It’s my child’s week to take home the class pet.


So instead of doing 36 other things that I should be doing instead of this, I’m sitting at my kitchen table and¬†following in the footsteps of five other preschool parents before me by writing in a surprisingly well-maintained composition book and staging this photo to make it look like I tried ūüôā


Because, well, I did try.


That look of longing. . .


Problem is, I haven’t wanted to find myself washing and wringing out red clay and chicken poop and/or laboriously¬†sewing up this stuffed dog before his impending release to a new family, so I’ve¬†kept him pretty isolated.


Because we’re looking at a¬†2002 vintage on this little pup, I cannot just run up to Wal-mart to replace him.


And¬†he¬†didn’t come with¬†muck boots.


And since I can’t find a overnight pull-up that works for our level of pre-bed water consumption, he can’t sleep with my little one either. . . ¬† Because I just wouldn’t do that to the next host family.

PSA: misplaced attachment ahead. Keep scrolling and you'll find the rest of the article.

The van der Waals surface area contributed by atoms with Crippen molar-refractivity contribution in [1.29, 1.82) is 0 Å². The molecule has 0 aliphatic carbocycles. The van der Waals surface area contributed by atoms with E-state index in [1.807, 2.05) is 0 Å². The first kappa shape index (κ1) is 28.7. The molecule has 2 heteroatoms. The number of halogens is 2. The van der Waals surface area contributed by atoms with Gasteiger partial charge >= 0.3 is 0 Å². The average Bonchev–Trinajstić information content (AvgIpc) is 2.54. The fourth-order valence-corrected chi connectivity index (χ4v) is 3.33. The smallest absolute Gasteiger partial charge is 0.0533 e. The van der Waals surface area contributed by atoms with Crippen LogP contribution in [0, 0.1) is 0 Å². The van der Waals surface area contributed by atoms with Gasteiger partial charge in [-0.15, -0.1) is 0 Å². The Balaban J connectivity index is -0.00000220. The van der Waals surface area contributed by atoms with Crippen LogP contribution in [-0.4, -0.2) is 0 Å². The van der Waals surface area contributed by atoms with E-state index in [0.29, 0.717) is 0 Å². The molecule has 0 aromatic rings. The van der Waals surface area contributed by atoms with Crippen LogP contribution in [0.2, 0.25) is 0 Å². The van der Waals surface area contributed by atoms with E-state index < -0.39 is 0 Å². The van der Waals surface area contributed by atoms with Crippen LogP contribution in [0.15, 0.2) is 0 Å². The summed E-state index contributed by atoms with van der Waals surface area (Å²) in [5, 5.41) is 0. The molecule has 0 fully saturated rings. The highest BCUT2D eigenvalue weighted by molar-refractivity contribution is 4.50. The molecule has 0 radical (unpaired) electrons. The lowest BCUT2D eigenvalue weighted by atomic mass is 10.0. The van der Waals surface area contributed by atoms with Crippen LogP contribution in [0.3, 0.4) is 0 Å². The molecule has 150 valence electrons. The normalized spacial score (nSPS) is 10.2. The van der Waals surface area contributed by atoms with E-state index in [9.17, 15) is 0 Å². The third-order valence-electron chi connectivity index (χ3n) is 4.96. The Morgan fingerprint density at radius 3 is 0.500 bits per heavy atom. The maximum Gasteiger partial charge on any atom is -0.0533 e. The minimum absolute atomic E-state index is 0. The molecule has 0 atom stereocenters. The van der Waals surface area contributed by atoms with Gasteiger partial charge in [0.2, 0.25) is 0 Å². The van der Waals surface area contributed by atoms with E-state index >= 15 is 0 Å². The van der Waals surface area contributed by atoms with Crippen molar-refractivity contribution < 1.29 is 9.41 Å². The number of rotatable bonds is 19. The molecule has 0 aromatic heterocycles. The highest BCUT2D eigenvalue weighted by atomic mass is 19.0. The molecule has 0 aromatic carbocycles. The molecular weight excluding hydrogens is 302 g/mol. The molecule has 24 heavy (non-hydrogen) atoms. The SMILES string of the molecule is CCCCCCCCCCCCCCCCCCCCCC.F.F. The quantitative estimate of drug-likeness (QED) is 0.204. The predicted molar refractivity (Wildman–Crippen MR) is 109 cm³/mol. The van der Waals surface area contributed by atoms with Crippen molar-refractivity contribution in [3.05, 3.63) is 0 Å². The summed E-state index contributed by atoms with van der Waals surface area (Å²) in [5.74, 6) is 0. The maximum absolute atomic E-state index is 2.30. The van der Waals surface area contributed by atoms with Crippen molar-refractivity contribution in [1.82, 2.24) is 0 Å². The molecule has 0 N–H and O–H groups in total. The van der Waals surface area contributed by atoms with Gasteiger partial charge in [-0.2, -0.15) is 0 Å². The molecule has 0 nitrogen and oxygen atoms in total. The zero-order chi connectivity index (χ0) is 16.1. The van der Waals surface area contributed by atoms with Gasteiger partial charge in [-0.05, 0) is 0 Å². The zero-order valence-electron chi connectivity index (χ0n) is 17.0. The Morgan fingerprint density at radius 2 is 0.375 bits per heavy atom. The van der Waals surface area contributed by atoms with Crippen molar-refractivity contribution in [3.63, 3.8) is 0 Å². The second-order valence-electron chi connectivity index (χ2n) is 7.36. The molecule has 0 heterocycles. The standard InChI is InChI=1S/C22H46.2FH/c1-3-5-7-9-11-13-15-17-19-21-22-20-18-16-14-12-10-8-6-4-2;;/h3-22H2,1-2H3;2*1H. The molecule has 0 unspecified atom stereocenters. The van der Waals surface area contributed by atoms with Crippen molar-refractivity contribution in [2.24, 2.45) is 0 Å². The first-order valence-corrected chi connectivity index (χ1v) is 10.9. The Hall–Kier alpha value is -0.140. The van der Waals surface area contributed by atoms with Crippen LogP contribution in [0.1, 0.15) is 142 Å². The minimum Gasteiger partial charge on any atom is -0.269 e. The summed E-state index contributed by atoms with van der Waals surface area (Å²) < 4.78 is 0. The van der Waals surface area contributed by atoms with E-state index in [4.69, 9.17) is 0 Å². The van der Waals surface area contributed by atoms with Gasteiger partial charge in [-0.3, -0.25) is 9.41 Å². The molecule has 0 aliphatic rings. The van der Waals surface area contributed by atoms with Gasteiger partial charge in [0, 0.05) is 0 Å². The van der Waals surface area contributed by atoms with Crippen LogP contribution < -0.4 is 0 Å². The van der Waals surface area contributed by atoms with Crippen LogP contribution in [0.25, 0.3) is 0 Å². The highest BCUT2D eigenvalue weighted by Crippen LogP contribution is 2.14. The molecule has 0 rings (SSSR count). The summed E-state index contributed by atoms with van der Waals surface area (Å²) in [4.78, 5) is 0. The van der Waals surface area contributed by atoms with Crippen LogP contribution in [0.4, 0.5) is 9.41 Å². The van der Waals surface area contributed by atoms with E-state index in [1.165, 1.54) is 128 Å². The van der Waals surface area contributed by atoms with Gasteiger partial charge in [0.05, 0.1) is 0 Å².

But he’s pretty much been discarded anyway.


Discarded pooch
Toys everywhere; story of my life


Poor pooch.


Which means it’s up to ME to make sure this dog has adventures all week so that they can be read about in class come Friday.¬† And I can save face for being late to school almost every morning this year (if my husband reads this last sentence I’ll just say it was grossly exaggerated, you with me?).


The other problem is: my perfectionist child¬†WOULDN’T stop staging the real cat and dog outside the kitchen window¬†after I already got a¬†picture of the class dog “enjoying” his stay with us.


Which means that while trying to write something clever in¬†the class¬†log (a project which I will probably return three days early so that I’m don’t spend half a day scouring ebay for a replacement dog), I’m¬†was also monitoring an impending meltdown if my backyard pets did not consent to behave like stuffed animals, immediately.


So I had to intervene.


class dog in a predicament
Does this look enjoyable?